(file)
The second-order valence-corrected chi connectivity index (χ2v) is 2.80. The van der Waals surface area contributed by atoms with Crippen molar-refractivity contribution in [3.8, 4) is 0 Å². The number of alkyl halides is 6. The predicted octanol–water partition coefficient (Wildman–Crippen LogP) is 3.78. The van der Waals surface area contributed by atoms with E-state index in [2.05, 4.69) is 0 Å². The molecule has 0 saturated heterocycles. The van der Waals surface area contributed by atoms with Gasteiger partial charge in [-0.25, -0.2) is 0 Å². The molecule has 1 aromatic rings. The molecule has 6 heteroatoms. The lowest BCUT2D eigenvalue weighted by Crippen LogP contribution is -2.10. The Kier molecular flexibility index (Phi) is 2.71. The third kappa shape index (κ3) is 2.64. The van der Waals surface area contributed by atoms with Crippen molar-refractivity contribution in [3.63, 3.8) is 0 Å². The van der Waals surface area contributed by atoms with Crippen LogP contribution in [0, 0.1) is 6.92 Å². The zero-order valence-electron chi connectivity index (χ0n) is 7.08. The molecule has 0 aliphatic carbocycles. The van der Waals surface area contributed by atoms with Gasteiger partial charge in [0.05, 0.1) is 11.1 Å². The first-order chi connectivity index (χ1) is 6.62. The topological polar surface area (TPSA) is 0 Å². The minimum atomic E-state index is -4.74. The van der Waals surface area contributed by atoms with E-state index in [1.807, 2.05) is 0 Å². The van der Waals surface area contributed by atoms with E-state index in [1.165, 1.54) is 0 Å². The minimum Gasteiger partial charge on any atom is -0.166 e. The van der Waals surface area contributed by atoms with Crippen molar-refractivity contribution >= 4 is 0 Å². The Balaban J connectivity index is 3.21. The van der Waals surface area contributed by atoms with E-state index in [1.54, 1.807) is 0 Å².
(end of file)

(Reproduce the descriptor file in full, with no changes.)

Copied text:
The second-order valence-corrected chi connectivity index (χ2v) is 2.80. The van der Waals surface area contributed by atoms with Crippen molar-refractivity contribution in [3.8, 4) is 0 Å². The number of alkyl halides is 6. The predicted octanol–water partition coefficient (Wildman–Crippen LogP) is 3.78. The van der Waals surface area contributed by atoms with E-state index in [2.05, 4.69) is 0 Å². The molecule has 0 saturated heterocycles. The van der Waals surface area contributed by atoms with Gasteiger partial charge in [-0.25, -0.2) is 0 Å². The molecule has 1 aromatic rings. The molecule has 6 heteroatoms. The lowest BCUT2D eigenvalue weighted by Crippen LogP contribution is -2.10. The Kier molecular flexibility index (Phi) is 2.71. The third kappa shape index (κ3) is 2.64. The van der Waals surface area contributed by atoms with Crippen molar-refractivity contribution in [3.63, 3.8) is 0 Å². The van der Waals surface area contributed by atoms with Crippen LogP contribution in [0, 0.1) is 6.92 Å². The zero-order valence-electron chi connectivity index (χ0n) is 7.08. The molecule has 0 aliphatic carbocycles. The van der Waals surface area contributed by atoms with Gasteiger partial charge in [0.05, 0.1) is 11.1 Å². The first-order chi connectivity index (χ1) is 6.62. The topological polar surface area (TPSA) is 0 Å². The minimum atomic E-state index is -4.74. The van der Waals surface area contributed by atoms with E-state index in [1.807, 2.05) is 0 Å². The van der Waals surface area contributed by atoms with E-state index in [1.165, 1.54) is 0 Å². The minimum Gasteiger partial charge on any atom is -0.166 e. The van der Waals surface area contributed by atoms with Crippen molar-refractivity contribution >= 4 is 0 Å². The Balaban J connectivity index is 3.21. The van der Waals surface area contributed by atoms with E-state index in [1.54, 1.807) is 0 Å².